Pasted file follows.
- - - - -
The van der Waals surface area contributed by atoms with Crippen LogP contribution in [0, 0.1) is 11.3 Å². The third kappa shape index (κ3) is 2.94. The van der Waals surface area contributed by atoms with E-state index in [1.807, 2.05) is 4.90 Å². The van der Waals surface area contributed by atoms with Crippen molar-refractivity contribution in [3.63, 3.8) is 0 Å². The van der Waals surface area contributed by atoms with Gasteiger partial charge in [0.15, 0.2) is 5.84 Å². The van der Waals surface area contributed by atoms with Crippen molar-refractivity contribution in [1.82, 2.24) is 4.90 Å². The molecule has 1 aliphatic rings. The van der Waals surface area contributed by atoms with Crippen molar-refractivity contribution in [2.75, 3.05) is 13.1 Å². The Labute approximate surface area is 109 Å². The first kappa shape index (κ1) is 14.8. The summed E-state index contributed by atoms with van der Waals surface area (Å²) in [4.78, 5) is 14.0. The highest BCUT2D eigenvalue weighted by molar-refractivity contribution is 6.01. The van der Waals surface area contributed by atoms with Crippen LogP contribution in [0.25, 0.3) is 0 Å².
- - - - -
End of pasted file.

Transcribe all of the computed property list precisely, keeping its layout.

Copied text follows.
The van der Waals surface area contributed by atoms with Crippen LogP contribution in [0, 0.1) is 11.3 Å². The third kappa shape index (κ3) is 2.94. The van der Waals surface area contributed by atoms with E-state index in [1.807, 2.05) is 4.90 Å². The van der Waals surface area contributed by atoms with Crippen molar-refractivity contribution in [3.63, 3.8) is 0 Å². The van der Waals surface area contributed by atoms with Gasteiger partial charge in [0.15, 0.2) is 5.84 Å². The van der Waals surface area contributed by atoms with Crippen molar-refractivity contribution in [1.82, 2.24) is 4.90 Å². The molecule has 1 aliphatic rings. The van der Waals surface area contributed by atoms with Crippen molar-refractivity contribution in [2.75, 3.05) is 13.1 Å². The Labute approximate surface area is 109 Å². The first kappa shape index (κ1) is 14.8. The summed E-state index contributed by atoms with van der Waals surface area (Å²) in [4.78, 5) is 14.0. The highest BCUT2D eigenvalue weighted by molar-refractivity contribution is 6.01. The van der Waals surface area contributed by atoms with Crippen LogP contribution in [0.25, 0.3) is 0 Å².